In a crisis, clean water isn’t just a convenience — it’s a lifeline. Having water on hand for drinking, cooking & cleaning is critical.
But how much do you need? And how much should you store for your family? I did some digging & here’s what I found.
Overall, FEMA recommends half a gallon of drinking water per person per day. But that number goes up if you’re in a hot climate. Children, nursing mothers, and sick people will require even more.
But that’s just for drinking. You’ll also need about a half gallon for cleaning, and another half gallon for preparing food. Again, this is per person.
So if you’re a family of 4, that’s 2 gallons for drinking, 2 gallons for cleaning & 2 gallons for preparing food for a total of 6 gallons per day.
Of course, there’s no perfect “1-size-fits-all” number. Maybe your family uses more water. Maybe you have neighbors you’ll want to take care of. Maybe you’re worried some of your water will leak. In these cases, I lean towards 1 simple rule. It’s better to have too much than too little. But this should give you a rough outline of how much water you’ll need on hand.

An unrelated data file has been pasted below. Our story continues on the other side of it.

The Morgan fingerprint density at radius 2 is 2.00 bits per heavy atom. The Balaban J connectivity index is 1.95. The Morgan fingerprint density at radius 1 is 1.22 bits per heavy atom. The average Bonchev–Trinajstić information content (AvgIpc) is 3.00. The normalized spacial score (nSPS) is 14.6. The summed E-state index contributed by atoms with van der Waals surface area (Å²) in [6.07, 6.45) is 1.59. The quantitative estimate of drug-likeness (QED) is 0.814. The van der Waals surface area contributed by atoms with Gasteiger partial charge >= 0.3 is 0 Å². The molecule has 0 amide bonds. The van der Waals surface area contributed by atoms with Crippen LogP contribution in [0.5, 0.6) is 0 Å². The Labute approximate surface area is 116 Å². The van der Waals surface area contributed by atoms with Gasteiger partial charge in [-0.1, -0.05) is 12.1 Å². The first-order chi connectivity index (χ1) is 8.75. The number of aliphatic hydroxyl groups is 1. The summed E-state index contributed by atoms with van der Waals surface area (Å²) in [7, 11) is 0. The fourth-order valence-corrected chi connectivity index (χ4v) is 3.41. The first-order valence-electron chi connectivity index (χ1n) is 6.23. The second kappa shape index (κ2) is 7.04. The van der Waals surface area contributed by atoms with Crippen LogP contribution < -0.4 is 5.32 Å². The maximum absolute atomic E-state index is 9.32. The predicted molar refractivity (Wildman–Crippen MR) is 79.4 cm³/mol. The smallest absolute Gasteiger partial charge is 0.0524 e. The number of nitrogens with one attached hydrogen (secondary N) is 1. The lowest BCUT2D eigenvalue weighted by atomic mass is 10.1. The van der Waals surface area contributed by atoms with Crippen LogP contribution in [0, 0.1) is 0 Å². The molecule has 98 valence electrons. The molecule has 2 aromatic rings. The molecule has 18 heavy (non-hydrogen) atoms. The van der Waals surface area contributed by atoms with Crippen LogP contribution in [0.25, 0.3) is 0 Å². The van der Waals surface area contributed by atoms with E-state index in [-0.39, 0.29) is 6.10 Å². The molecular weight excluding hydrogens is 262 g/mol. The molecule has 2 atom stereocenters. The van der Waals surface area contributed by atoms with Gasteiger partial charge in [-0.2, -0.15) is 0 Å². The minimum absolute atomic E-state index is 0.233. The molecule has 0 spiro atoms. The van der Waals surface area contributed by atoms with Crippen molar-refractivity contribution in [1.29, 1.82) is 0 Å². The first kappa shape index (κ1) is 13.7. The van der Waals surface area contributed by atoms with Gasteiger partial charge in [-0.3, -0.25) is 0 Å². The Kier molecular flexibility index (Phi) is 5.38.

Now, this usually leads to a lot of questions. I don’t have time to go into detail on every one today, but I’ll try to answer a few briefly:
How do I store that much water? You can get reusable water bricks and stack them in their garage. You can also filter the amount of water you need for the day so you don’t have to store large amounts of water at 1 time. Both are good options.
How can I keep all that water clean in an emergency? Gravity-powered filters are the easiest answer. They work in power outages, and usually last a while.
How long can I store water? Purified water stored correctly can last up to 6 months. After that, you’ll want to rotate in fresh, cleaned water.
Water is one of, if not the most, important things you’ll need in any emergency. And having the right amount on hand after a disaster can be critical in keeping your family safe & hydrated.